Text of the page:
Many shops and shopkeepers have unique stories to share about their struggles during pre-Merdeka days. The owners of Wah Sang Brothers is among them.
Wah Sang Brothers, a shop that sells and repairs timepieces, remains at the exact location as when it first opened in 1929 – along Jalan Stesen 1, Klang, Selangor. The area is known as the historical hub of Klang.
The business is now handled by the third generation of the family, Robert Lee, 60. He is the nephew of the second generation shop owner, Lee Lai Choy, 87, who still works at the shop and enjoys sharing his experiences with his customers.
Robert was not very interested in working in this line at first.
“I had several part-time jobs during my secondary school days. I worked in factories and in the construction line after graduation,” says Robert.
The shop has neither a successor to take over the business nor found anyone who is willing to learn the traditional techniques of repairing timepieces.
“My grandmother was the one who urged me again and again to come work in the family shop.
“Actually when I first came to work here, it was not in my favour – the salary at the time was only RM80 a month. When I was working during the school holidays, in Forms 4 and 5, I could easily get RM180 to RM200. Although the salary here is much lower, I decided to come back because this is my family’s business,” says Robert.
And so he began to learn how to do repairs from his father. “I’m quite skilful in this line,” he says, matter-of-factly. “I learnt how to assemble and disassemble a grandfather clock in three months only.”
Wah Sang Brothers survived wars such as World War II (Sept 1, 1939 – Sept 2, 1945) and the Korean War (June 25, 1950 – July 27, 1953). They also witnessed how Malaysians fought for independence. In the 1940s, the Japanese invaded and occupied Malaya, resulting in innocent blood being shed and suffering inflicted on the people. Civilians were afraid to step foot outside their homes as they feared being the next victim.
“During that time, our life was really hard, but we had no choice, because we had to earn a living, so we still opened our shop every day although we were scared of being targeted by the Japanese soldiers,” says Lai Choy.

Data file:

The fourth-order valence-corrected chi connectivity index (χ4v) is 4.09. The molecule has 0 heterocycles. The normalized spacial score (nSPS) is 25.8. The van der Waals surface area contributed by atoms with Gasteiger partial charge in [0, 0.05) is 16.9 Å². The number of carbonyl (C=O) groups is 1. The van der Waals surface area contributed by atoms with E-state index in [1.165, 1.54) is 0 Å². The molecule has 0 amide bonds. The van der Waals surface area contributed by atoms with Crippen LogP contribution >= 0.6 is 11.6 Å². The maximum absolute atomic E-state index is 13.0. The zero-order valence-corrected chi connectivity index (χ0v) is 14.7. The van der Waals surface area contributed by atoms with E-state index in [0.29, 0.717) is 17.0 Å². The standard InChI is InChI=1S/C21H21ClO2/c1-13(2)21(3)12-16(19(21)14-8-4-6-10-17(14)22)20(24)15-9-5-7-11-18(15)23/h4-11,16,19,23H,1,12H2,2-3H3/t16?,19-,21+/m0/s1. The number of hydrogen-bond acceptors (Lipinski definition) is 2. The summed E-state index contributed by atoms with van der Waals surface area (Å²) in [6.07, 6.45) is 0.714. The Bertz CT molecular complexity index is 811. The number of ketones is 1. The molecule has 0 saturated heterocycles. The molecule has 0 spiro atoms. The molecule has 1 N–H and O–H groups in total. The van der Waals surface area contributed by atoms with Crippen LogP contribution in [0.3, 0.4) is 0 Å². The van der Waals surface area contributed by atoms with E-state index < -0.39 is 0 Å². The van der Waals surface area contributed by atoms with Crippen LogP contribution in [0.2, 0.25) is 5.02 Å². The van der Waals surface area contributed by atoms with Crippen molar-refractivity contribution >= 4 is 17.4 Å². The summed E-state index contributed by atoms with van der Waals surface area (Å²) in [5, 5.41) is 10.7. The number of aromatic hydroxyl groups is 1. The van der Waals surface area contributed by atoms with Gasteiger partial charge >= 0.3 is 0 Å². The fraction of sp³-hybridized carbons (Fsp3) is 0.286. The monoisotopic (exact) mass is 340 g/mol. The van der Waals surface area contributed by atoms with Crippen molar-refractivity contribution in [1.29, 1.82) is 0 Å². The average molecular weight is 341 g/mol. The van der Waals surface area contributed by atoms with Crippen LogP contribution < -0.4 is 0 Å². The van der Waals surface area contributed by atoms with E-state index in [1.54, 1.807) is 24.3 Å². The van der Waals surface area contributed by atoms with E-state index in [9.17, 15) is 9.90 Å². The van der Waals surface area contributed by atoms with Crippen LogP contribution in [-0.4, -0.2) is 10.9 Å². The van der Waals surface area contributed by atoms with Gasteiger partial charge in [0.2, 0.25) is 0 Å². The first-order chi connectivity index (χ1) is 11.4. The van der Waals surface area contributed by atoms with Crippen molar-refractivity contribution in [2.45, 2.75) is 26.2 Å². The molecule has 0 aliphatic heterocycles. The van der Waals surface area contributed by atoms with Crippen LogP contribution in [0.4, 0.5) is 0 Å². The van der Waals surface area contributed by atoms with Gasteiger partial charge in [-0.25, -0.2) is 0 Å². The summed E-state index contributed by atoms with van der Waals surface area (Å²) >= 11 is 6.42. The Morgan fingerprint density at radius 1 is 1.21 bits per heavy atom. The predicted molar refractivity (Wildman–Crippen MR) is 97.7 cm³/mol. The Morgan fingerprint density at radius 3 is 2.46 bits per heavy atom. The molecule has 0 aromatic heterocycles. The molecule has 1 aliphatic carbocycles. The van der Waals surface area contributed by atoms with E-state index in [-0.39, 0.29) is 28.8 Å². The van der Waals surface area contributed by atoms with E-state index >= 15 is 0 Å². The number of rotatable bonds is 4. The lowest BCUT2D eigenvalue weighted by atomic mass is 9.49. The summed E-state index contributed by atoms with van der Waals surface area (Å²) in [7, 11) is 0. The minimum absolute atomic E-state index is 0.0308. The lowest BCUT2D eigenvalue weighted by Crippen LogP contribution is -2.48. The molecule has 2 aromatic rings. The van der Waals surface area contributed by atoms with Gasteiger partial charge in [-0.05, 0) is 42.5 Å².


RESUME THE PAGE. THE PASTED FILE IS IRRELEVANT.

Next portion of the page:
“We hardly earned any income as no one would send their watches for repairs or spend money on watches. Having enough food for the family was much more important than materialistic needs. My brother and I ate only porridge and bean sprouts almost every day.”
Ironically, Wah Sang Brothers found their proverbial pot of gold at the end of the rainbow when the war broke out between North and South Korea. During the war, Koreans acquired large amounts of rubber from Malaya to create weaponries, which in turn generated revenue and improved economic conditions in this country.
“People started spending more on affordable luxuries, especially businessmen who owned rubber plantations. They could earn much by just selling 100g of rubber. And this is when our business started making profits,” says Lai Choy.
In 1963, he was appointed as clock repairman for the late Sultan of Selangor, Sultan Salahuddin Abdul Aziz Shah. “I repaired a lot of clocks for him. Whenever any clocks in the palace were not working, the Sultan’s assistant would call me, and I’d go to the palace.” Until today, the Sultan Abdul Aziz Royal Gallery still sends the clocks owned by the late Sultan of Selangor to Wah Sang Brothers to be repaired.
Wah Sang Brothers is strategically situated near the Sultan Abdul Aziz Royal Gallery and Gedung Raja Abdullah building.
Other than being famous for its food, Klang is also well-known for its historical landmarks, heritage structures and traditional buildings.
With the passage of time, it seems that all the shop owners in Jalan Stesen 1 have experienced the same fate of being forgotten by society. The owner of Restoran Sin Teo Heng, Tham Siew Mei, says, “This street, which we call backstreet, was once very prosperous and crowded. It was one of the main business areas before all those shopping malls were built. A lot of well-known people came here for lunch.”
In the 1980s, there were a lot of restaurants, legal firms and banks along this street which brought in the crowds. But sadly, she says, “The development of Bandar Bukit Tinggi and other areas dispersed the business in this street. Some shops closed down because of the huge competition outside the area.
“It’s very sad to see it go from prosperous to quiet, but in recent years, there have been tourists coming in during weekends. Hopefully, in the future, this street can become more prosperous and the old shops still adhere to their businesses.”
The history of Malaysia will continue to be proudly passed down through the generations but the story of Wah Sang Brothers might gradually be forgotten if there is no one to continue the business. With that, its owner Lai Choy says, “I hope that someone who has the passion for this industry will continue our business and bring it forward to a better future.”